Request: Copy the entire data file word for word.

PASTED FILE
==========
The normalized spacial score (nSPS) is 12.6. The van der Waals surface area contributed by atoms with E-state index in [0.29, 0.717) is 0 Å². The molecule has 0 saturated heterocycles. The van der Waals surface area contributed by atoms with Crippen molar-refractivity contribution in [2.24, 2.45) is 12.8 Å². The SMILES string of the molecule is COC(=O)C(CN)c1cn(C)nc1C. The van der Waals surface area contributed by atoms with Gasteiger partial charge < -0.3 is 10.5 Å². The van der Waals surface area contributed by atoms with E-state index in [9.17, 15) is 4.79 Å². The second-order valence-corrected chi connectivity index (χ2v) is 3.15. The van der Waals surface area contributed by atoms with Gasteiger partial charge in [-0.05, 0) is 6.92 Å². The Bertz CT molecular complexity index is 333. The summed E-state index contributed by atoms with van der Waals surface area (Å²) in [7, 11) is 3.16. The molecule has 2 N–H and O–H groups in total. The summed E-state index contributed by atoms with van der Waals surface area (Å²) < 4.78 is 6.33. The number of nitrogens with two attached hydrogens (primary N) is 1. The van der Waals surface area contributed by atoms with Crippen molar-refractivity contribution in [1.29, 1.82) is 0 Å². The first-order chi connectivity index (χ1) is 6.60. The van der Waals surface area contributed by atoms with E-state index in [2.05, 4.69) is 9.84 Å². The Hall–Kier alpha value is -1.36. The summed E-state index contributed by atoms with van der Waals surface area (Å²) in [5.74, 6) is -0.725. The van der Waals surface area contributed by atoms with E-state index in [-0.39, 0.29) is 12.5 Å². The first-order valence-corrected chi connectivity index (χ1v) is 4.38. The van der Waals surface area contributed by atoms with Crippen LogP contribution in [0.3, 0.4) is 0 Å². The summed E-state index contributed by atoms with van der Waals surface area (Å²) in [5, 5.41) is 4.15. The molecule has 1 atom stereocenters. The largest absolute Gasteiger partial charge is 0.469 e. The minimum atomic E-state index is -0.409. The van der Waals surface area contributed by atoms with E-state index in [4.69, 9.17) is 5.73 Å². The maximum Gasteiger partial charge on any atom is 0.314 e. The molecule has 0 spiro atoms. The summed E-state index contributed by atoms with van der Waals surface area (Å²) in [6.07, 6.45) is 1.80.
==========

The normalized spacial score (nSPS) is 12.6. The van der Waals surface area contributed by atoms with E-state index in [0.29, 0.717) is 0 Å². The molecule has 0 saturated heterocycles. The van der Waals surface area contributed by atoms with Crippen molar-refractivity contribution in [2.24, 2.45) is 12.8 Å². The SMILES string of the molecule is COC(=O)C(CN)c1cn(C)nc1C. The van der Waals surface area contributed by atoms with Gasteiger partial charge < -0.3 is 10.5 Å². The van der Waals surface area contributed by atoms with E-state index in [9.17, 15) is 4.79 Å². The second-order valence-corrected chi connectivity index (χ2v) is 3.15. The van der Waals surface area contributed by atoms with Gasteiger partial charge in [-0.05, 0) is 6.92 Å². The Bertz CT molecular complexity index is 333. The summed E-state index contributed by atoms with van der Waals surface area (Å²) in [7, 11) is 3.16. The molecule has 2 N–H and O–H groups in total. The summed E-state index contributed by atoms with van der Waals surface area (Å²) < 4.78 is 6.33. The number of nitrogens with two attached hydrogens (primary N) is 1. The van der Waals surface area contributed by atoms with Crippen molar-refractivity contribution in [1.29, 1.82) is 0 Å². The first-order chi connectivity index (χ1) is 6.60. The van der Waals surface area contributed by atoms with E-state index in [2.05, 4.69) is 9.84 Å². The Hall–Kier alpha value is -1.36. The summed E-state index contributed by atoms with van der Waals surface area (Å²) in [5.74, 6) is -0.725. The van der Waals surface area contributed by atoms with E-state index in [-0.39, 0.29) is 12.5 Å². The first-order valence-corrected chi connectivity index (χ1v) is 4.38. The van der Waals surface area contributed by atoms with Crippen LogP contribution in [0.3, 0.4) is 0 Å². The summed E-state index contributed by atoms with van der Waals surface area (Å²) in [5, 5.41) is 4.15. The molecule has 1 atom stereocenters. The largest absolute Gasteiger partial charge is 0.469 e. The minimum atomic E-state index is -0.409. The van der Waals surface area contributed by atoms with E-state index in [4.69, 9.17) is 5.73 Å². The maximum Gasteiger partial charge on any atom is 0.314 e. The molecule has 0 spiro atoms. The summed E-state index contributed by atoms with van der Waals surface area (Å²) in [6.07, 6.45) is 1.80.